While Summers’ admittedly undercuts that argument later by discussing how a more open economy can come out a net loser if its trade partners are better competitors, there is a more basic reason to take this idea with a grain of salt: we have lower trade barriers because some of our biggest partners (read Japan and China) are mercantilist and fundamentally have no intention of opening their markets very much; the advanced European economies regard maintaining surpluses and protecting labor as priorities, which again limits how much they will concede. We have lower trade barriers because we enter into negotiations with different premises and aims (at least historically) than our counterparts. (Some would also argue that our trade policy is designed more to benefit major US multinationals than the broader populace; that is harder to prove but may not be inaccurate.) To argue theory in the face of this reality is willfully naive, and Summers should not endorse it.
Back to Summers:
Third, the sceptic is also told that most of the observed increases in income inequality in the American economy are due to new technology rather than increased trade – and that even to the extent that trade has a role, most increases in trade are not attributable to trade agreements.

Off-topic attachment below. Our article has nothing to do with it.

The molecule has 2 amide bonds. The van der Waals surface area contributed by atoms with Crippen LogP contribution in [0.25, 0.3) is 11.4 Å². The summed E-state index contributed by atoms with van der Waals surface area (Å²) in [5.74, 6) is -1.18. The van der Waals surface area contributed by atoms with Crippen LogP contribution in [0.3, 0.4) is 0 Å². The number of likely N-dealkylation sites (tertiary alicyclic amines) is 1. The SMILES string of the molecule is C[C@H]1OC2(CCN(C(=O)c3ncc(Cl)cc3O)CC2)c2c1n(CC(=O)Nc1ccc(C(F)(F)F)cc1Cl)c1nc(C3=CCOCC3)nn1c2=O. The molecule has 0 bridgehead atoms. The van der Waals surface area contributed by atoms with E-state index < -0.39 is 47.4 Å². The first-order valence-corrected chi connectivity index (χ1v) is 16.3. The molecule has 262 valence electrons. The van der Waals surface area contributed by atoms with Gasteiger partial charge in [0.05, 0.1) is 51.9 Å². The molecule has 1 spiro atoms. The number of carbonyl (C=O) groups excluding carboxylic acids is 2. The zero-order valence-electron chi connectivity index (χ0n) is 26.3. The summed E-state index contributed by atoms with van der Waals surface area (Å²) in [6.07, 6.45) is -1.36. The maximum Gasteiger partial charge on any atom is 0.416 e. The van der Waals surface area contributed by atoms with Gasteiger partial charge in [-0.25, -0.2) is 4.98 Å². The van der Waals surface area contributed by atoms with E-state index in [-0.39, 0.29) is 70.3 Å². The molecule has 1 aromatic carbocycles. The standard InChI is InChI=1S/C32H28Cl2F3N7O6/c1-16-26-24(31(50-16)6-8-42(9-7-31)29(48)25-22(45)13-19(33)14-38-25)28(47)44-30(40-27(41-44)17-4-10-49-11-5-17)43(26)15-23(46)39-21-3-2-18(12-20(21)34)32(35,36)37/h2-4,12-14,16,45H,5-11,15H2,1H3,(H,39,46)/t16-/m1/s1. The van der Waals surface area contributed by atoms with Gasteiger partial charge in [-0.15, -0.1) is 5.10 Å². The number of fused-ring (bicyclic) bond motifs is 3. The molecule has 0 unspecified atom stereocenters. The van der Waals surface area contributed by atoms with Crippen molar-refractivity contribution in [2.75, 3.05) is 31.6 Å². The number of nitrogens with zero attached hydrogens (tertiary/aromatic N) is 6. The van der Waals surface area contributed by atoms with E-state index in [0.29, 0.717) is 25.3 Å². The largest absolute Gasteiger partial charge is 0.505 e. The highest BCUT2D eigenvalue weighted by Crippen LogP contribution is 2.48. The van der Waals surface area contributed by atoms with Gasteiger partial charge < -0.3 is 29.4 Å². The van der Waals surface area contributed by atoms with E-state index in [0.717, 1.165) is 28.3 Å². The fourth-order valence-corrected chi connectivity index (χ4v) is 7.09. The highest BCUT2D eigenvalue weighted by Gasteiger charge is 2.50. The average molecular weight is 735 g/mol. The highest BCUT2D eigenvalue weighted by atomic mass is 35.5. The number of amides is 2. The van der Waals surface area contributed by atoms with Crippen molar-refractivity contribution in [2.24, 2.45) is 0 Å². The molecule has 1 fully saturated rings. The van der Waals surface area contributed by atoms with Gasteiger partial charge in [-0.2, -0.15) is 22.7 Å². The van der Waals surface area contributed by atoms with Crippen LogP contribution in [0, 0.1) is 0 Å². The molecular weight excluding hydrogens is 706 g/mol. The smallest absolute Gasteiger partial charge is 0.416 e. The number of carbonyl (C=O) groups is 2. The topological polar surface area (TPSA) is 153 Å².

This is dubious and Summers no doubt knows it, yet he panders to his audience (and remember, this is the Financial Times, not USA Today). Paul Krugman, who is a trade economist, has ascertained that the data is inadequate to determine whether trade increases income inequality or not. Yet Summers presents a limited impact as an incontrovertible truth. From Krugman:
The starting point of this paper was the observation that the consensus that trade has only modest effects on inequality rests on relatively old data – that there has been a dramatic increase in manufactured imports from developing countries since the early 1990s. And it is probably true that this increase has been a force for greater inequality in the United States and other advanced countries.